Complete 75% of coursework including:
- Qualitative Methods for Educational Research (EDFD 820)
- Quantitative Methods for Educational Research (EDFD 821)
- Advanced Methods of Quantitative Inquiry in Education (EDFD 822)
- Advanced Qualitative Research in Education (EDFD 823)
Notes and Resources:
- Also take note of “Other Requirements” for publications, presentations, and enrollment below.
- If not enrolling in coursework, sign up for Continuous Matriculation (GRAD DC1)
- Meet with the Doctoral Program Director, or your advisor if you have one, to discuss your readiness for the comprehensive experience and begin planning.
- Seek a committee chair and 2 (or 3) additional committee members. Seek advice from multiple members of the faculty and from other doctoral students. You have the option to make changes to this committee prior to formalizing your committee at the proposal stage.
- Candidate receives integrative essay prompts from committee chair and has three weeks to complete two integrative essays.
- Candidate submits responses to the integrative essays to their entire committee. The committee has two weeks to review the integrative essays. A day is set for a committee meeting with the student to defend the integrative essays. Committee members pass or fail the candidate, notifying them immediately of the decision.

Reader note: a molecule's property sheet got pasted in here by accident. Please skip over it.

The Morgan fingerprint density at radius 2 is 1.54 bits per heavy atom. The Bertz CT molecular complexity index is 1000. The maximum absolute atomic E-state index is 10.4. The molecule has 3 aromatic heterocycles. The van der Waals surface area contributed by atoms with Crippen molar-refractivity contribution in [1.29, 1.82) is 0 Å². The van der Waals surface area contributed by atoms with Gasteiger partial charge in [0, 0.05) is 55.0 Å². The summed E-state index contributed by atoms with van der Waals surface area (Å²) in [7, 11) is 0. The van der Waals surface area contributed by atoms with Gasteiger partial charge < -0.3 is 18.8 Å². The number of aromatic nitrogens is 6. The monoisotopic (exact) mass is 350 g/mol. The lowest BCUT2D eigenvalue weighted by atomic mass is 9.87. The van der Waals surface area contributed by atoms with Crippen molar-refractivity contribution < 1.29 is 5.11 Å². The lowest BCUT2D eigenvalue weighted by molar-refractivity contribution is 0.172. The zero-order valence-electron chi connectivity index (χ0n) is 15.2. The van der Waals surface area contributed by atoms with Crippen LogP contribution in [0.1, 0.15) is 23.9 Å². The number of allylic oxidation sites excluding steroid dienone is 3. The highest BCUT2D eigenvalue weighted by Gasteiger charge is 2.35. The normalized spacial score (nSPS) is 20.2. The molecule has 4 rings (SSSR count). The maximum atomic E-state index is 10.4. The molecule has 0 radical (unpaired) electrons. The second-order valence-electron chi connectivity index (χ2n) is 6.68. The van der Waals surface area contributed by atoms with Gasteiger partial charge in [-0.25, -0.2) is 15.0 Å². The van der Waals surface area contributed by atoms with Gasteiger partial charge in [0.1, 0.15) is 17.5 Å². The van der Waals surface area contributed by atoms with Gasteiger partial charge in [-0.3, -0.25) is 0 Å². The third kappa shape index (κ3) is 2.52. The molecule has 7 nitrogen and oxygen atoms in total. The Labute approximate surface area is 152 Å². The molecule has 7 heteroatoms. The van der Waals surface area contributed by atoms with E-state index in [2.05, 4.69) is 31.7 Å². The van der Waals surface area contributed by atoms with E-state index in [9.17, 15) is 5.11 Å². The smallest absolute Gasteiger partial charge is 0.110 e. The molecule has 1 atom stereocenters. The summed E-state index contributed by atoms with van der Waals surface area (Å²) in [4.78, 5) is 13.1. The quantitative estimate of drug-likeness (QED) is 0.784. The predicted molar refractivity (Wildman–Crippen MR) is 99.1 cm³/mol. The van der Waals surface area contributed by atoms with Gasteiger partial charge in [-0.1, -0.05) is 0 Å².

- If the candidate passes, they reach candidacy and can begin work on the literature review.
Notes and Resources:
- If the candidate fails the qualifying experience, they may attempt it one additional time.
- Complete coursework – run a model audit to make sure that you’re not missing any classes.
- Pass comprehensive exams and submit Form A – Notification of Completion of the Qualifying Assessment and Notification of Admission to Doctoral Candidacy (PDF)
Candidate conducts a review of the literature related to a particular topic in mathematics education and then synthesizes that review to produce a critical analysis of the relevant literature. The candidate should choose a topic related to their potential dissertation topic. Although the work prepared for the literature review may become the basis of the candidate’s dissertation, it should be distinguished from the proposal stage, where the candidate presents their research questions and research design. The candidate is encouraged to conclude their literature review by highlighting gaps in the extant literature and using the literature to propose future directions of research in the area.
The literature review must explicitly address the following overarching questions:
- What theories and methodologies have researchers used to study your topic? How have these theories evolved through the history of mathematics education? Are these theories compatible or incompatible?
- What are the seminal works? What are key findings from these and other papers on the topic and how have researchers used these findings to further study the topic? If key findings have not supported further research describe possible reasons for this.
- What are the gaps in the current literature and areas for further study?
Notes and Resources:
- For all stages of the dissertation, candidates are encouraged to expect at least two weeks for faculty members to provide feedback.